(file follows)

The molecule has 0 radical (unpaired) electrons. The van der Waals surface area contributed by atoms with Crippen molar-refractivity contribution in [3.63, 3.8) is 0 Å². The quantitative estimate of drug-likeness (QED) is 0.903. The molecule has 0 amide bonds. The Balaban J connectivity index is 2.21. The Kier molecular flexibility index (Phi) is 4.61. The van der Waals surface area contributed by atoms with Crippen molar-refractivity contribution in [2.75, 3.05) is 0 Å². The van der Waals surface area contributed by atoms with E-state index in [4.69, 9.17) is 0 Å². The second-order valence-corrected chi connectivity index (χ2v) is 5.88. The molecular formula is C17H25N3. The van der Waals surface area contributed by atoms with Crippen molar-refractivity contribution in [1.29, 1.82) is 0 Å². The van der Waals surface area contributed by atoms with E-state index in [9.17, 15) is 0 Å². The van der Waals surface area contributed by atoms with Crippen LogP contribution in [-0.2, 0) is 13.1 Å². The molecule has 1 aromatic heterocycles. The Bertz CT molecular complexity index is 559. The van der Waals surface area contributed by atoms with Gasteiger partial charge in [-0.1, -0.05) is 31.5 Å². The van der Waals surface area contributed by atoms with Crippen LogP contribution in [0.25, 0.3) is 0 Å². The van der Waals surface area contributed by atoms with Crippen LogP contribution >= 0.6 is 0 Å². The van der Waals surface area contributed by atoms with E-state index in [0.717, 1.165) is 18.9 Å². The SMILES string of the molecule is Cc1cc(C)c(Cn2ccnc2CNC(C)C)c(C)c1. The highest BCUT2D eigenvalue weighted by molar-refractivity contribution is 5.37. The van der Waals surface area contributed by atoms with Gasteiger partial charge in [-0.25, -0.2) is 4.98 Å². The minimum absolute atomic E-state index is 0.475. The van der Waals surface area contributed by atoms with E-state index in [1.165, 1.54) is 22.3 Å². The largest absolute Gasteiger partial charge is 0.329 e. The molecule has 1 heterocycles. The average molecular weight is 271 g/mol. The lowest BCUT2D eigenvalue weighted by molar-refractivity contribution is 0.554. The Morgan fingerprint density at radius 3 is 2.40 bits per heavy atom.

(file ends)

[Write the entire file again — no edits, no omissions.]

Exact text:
The molecule has 0 radical (unpaired) electrons. The van der Waals surface area contributed by atoms with Crippen molar-refractivity contribution in [3.63, 3.8) is 0 Å². The quantitative estimate of drug-likeness (QED) is 0.903. The molecule has 0 amide bonds. The Balaban J connectivity index is 2.21. The Kier molecular flexibility index (Phi) is 4.61. The van der Waals surface area contributed by atoms with Crippen molar-refractivity contribution in [2.75, 3.05) is 0 Å². The van der Waals surface area contributed by atoms with E-state index in [4.69, 9.17) is 0 Å². The second-order valence-corrected chi connectivity index (χ2v) is 5.88. The molecular formula is C17H25N3. The van der Waals surface area contributed by atoms with Crippen molar-refractivity contribution in [1.29, 1.82) is 0 Å². The van der Waals surface area contributed by atoms with E-state index in [9.17, 15) is 0 Å². The van der Waals surface area contributed by atoms with Crippen LogP contribution in [-0.2, 0) is 13.1 Å². The molecule has 1 aromatic heterocycles. The Bertz CT molecular complexity index is 559. The van der Waals surface area contributed by atoms with Gasteiger partial charge in [-0.1, -0.05) is 31.5 Å². The van der Waals surface area contributed by atoms with Crippen LogP contribution in [0.25, 0.3) is 0 Å². The van der Waals surface area contributed by atoms with Crippen LogP contribution >= 0.6 is 0 Å². The van der Waals surface area contributed by atoms with E-state index in [0.717, 1.165) is 18.9 Å². The SMILES string of the molecule is Cc1cc(C)c(Cn2ccnc2CNC(C)C)c(C)c1. The highest BCUT2D eigenvalue weighted by molar-refractivity contribution is 5.37. The van der Waals surface area contributed by atoms with Gasteiger partial charge in [-0.25, -0.2) is 4.98 Å². The minimum absolute atomic E-state index is 0.475. The van der Waals surface area contributed by atoms with E-state index in [1.165, 1.54) is 22.3 Å². The largest absolute Gasteiger partial charge is 0.329 e. The molecule has 1 heterocycles. The average molecular weight is 271 g/mol. The lowest BCUT2D eigenvalue weighted by molar-refractivity contribution is 0.554. The Morgan fingerprint density at radius 3 is 2.40 bits per heavy atom.